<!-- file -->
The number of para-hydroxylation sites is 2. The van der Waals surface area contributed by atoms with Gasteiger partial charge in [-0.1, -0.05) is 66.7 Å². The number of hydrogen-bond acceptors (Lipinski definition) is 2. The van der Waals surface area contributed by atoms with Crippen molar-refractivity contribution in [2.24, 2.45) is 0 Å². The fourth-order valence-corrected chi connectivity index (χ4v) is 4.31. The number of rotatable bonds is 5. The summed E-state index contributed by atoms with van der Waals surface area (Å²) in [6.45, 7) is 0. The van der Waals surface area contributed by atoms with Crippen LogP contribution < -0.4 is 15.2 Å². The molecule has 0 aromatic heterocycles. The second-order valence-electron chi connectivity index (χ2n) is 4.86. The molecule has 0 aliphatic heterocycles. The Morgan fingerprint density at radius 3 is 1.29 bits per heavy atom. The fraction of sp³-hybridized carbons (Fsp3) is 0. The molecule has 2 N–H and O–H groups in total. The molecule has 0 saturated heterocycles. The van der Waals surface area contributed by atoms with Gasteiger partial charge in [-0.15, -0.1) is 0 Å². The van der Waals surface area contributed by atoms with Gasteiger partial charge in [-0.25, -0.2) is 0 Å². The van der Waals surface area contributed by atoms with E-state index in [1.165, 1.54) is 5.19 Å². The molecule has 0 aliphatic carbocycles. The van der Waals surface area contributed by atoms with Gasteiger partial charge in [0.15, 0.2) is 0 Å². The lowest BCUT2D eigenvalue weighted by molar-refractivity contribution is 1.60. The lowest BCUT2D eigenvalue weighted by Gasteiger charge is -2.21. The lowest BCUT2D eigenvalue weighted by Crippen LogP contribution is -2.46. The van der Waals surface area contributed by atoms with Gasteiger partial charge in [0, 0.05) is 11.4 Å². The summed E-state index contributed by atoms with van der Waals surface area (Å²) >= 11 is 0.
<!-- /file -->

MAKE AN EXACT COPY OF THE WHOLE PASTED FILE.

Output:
The number of para-hydroxylation sites is 2. The van der Waals surface area contributed by atoms with Gasteiger partial charge in [-0.1, -0.05) is 66.7 Å². The number of hydrogen-bond acceptors (Lipinski definition) is 2. The van der Waals surface area contributed by atoms with Crippen molar-refractivity contribution in [2.24, 2.45) is 0 Å². The fourth-order valence-corrected chi connectivity index (χ4v) is 4.31. The number of rotatable bonds is 5. The summed E-state index contributed by atoms with van der Waals surface area (Å²) in [6.45, 7) is 0. The van der Waals surface area contributed by atoms with Crippen LogP contribution < -0.4 is 15.2 Å². The molecule has 0 aromatic heterocycles. The second-order valence-electron chi connectivity index (χ2n) is 4.86. The molecule has 0 aliphatic heterocycles. The Morgan fingerprint density at radius 3 is 1.29 bits per heavy atom. The fraction of sp³-hybridized carbons (Fsp3) is 0. The molecule has 2 N–H and O–H groups in total. The molecule has 0 saturated heterocycles. The van der Waals surface area contributed by atoms with Gasteiger partial charge in [-0.15, -0.1) is 0 Å². The van der Waals surface area contributed by atoms with Gasteiger partial charge in [-0.25, -0.2) is 0 Å². The van der Waals surface area contributed by atoms with E-state index in [1.165, 1.54) is 5.19 Å². The molecule has 0 aliphatic carbocycles. The van der Waals surface area contributed by atoms with Gasteiger partial charge in [0.15, 0.2) is 0 Å². The lowest BCUT2D eigenvalue weighted by molar-refractivity contribution is 1.60. The lowest BCUT2D eigenvalue weighted by Gasteiger charge is -2.21. The lowest BCUT2D eigenvalue weighted by Crippen LogP contribution is -2.46. The van der Waals surface area contributed by atoms with Gasteiger partial charge in [0, 0.05) is 11.4 Å². The summed E-state index contributed by atoms with van der Waals surface area (Å²) >= 11 is 0.